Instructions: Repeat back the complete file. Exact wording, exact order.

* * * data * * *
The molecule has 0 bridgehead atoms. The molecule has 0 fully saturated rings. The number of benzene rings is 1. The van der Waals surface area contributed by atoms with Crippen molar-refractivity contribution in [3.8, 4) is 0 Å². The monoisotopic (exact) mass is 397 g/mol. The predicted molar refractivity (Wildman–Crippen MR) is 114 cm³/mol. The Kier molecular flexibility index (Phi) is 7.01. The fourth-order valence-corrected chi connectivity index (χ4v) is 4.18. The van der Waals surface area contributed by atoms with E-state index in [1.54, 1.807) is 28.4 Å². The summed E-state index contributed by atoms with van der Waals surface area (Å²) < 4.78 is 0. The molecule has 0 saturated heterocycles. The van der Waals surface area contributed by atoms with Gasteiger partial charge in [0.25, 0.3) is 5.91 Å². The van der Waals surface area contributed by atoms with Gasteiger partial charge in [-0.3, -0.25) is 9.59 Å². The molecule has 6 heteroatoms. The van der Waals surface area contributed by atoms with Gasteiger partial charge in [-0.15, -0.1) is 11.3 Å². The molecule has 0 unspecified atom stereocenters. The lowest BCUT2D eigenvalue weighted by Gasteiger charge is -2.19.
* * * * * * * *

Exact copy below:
The molecule has 0 bridgehead atoms. The molecule has 0 fully saturated rings. The number of benzene rings is 1. The van der Waals surface area contributed by atoms with Crippen molar-refractivity contribution in [3.8, 4) is 0 Å². The monoisotopic (exact) mass is 397 g/mol. The predicted molar refractivity (Wildman–Crippen MR) is 114 cm³/mol. The Kier molecular flexibility index (Phi) is 7.01. The fourth-order valence-corrected chi connectivity index (χ4v) is 4.18. The van der Waals surface area contributed by atoms with E-state index in [1.54, 1.807) is 28.4 Å². The summed E-state index contributed by atoms with van der Waals surface area (Å²) < 4.78 is 0. The molecule has 0 saturated heterocycles. The van der Waals surface area contributed by atoms with Gasteiger partial charge in [0.25, 0.3) is 5.91 Å². The van der Waals surface area contributed by atoms with Gasteiger partial charge in [-0.3, -0.25) is 9.59 Å². The molecule has 6 heteroatoms. The van der Waals surface area contributed by atoms with Gasteiger partial charge in [-0.15, -0.1) is 11.3 Å². The molecule has 0 unspecified atom stereocenters. The lowest BCUT2D eigenvalue weighted by Gasteiger charge is -2.19.